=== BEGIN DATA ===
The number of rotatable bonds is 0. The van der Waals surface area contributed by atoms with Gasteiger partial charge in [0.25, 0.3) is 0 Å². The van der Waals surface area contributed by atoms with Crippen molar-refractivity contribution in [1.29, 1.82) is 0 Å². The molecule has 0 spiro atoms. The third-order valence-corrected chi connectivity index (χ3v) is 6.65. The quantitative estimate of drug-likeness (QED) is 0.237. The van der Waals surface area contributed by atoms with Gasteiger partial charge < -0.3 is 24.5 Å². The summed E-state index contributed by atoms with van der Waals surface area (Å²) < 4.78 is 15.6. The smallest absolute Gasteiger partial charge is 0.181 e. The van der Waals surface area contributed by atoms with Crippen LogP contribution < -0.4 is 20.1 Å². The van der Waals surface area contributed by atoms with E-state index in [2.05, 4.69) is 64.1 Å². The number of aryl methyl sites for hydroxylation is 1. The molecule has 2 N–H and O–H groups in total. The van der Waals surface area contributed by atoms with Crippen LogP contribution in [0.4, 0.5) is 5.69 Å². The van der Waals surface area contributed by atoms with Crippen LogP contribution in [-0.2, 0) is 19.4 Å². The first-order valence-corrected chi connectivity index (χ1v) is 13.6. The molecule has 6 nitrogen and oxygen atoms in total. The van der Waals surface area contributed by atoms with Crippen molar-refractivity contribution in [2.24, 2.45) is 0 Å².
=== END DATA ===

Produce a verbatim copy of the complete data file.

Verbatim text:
The number of rotatable bonds is 0. The van der Waals surface area contributed by atoms with Gasteiger partial charge in [0.25, 0.3) is 0 Å². The van der Waals surface area contributed by atoms with Crippen molar-refractivity contribution in [1.29, 1.82) is 0 Å². The molecule has 0 spiro atoms. The third-order valence-corrected chi connectivity index (χ3v) is 6.65. The quantitative estimate of drug-likeness (QED) is 0.237. The van der Waals surface area contributed by atoms with Gasteiger partial charge < -0.3 is 24.5 Å². The summed E-state index contributed by atoms with van der Waals surface area (Å²) < 4.78 is 15.6. The smallest absolute Gasteiger partial charge is 0.181 e. The van der Waals surface area contributed by atoms with Crippen LogP contribution < -0.4 is 20.1 Å². The van der Waals surface area contributed by atoms with E-state index in [2.05, 4.69) is 64.1 Å². The number of aryl methyl sites for hydroxylation is 1. The molecule has 2 N–H and O–H groups in total. The van der Waals surface area contributed by atoms with Crippen LogP contribution in [0.4, 0.5) is 5.69 Å². The van der Waals surface area contributed by atoms with Crippen LogP contribution in [-0.2, 0) is 19.4 Å². The first-order valence-corrected chi connectivity index (χ1v) is 13.6. The molecule has 6 nitrogen and oxygen atoms in total. The van der Waals surface area contributed by atoms with Crippen molar-refractivity contribution in [2.24, 2.45) is 0 Å².